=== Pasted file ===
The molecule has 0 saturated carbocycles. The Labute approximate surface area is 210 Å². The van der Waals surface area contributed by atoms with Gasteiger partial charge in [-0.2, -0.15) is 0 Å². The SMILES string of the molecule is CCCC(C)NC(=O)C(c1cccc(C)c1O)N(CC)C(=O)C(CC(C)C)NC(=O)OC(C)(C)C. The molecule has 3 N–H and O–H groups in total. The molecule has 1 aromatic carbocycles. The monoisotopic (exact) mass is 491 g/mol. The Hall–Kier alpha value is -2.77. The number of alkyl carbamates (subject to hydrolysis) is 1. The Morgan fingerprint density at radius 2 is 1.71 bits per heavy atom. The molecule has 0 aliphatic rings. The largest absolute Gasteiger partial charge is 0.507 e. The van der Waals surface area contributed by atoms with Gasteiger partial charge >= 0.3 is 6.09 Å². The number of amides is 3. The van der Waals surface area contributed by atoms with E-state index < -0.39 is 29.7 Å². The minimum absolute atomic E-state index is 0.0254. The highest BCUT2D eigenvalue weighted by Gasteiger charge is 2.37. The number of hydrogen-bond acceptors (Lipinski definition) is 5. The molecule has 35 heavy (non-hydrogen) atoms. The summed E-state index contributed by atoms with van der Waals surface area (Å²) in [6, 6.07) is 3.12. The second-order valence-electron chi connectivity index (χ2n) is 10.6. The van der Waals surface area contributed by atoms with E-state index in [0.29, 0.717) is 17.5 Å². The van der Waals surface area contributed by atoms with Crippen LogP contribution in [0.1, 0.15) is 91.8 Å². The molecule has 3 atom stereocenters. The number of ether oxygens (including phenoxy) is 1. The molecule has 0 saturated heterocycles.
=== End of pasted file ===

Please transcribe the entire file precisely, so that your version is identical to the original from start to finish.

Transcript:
The molecule has 0 saturated carbocycles. The Labute approximate surface area is 210 Å². The van der Waals surface area contributed by atoms with Gasteiger partial charge in [-0.2, -0.15) is 0 Å². The SMILES string of the molecule is CCCC(C)NC(=O)C(c1cccc(C)c1O)N(CC)C(=O)C(CC(C)C)NC(=O)OC(C)(C)C. The molecule has 3 N–H and O–H groups in total. The molecule has 1 aromatic carbocycles. The monoisotopic (exact) mass is 491 g/mol. The Hall–Kier alpha value is -2.77. The number of alkyl carbamates (subject to hydrolysis) is 1. The Morgan fingerprint density at radius 2 is 1.71 bits per heavy atom. The molecule has 0 aliphatic rings. The largest absolute Gasteiger partial charge is 0.507 e. The van der Waals surface area contributed by atoms with Gasteiger partial charge >= 0.3 is 6.09 Å². The number of amides is 3. The van der Waals surface area contributed by atoms with E-state index < -0.39 is 29.7 Å². The minimum absolute atomic E-state index is 0.0254. The highest BCUT2D eigenvalue weighted by Gasteiger charge is 2.37. The number of hydrogen-bond acceptors (Lipinski definition) is 5. The molecule has 35 heavy (non-hydrogen) atoms. The summed E-state index contributed by atoms with van der Waals surface area (Å²) in [6, 6.07) is 3.12. The second-order valence-electron chi connectivity index (χ2n) is 10.6. The van der Waals surface area contributed by atoms with E-state index in [0.29, 0.717) is 17.5 Å². The van der Waals surface area contributed by atoms with Crippen LogP contribution in [0.1, 0.15) is 91.8 Å². The molecule has 3 atom stereocenters. The number of ether oxygens (including phenoxy) is 1. The molecule has 0 saturated heterocycles.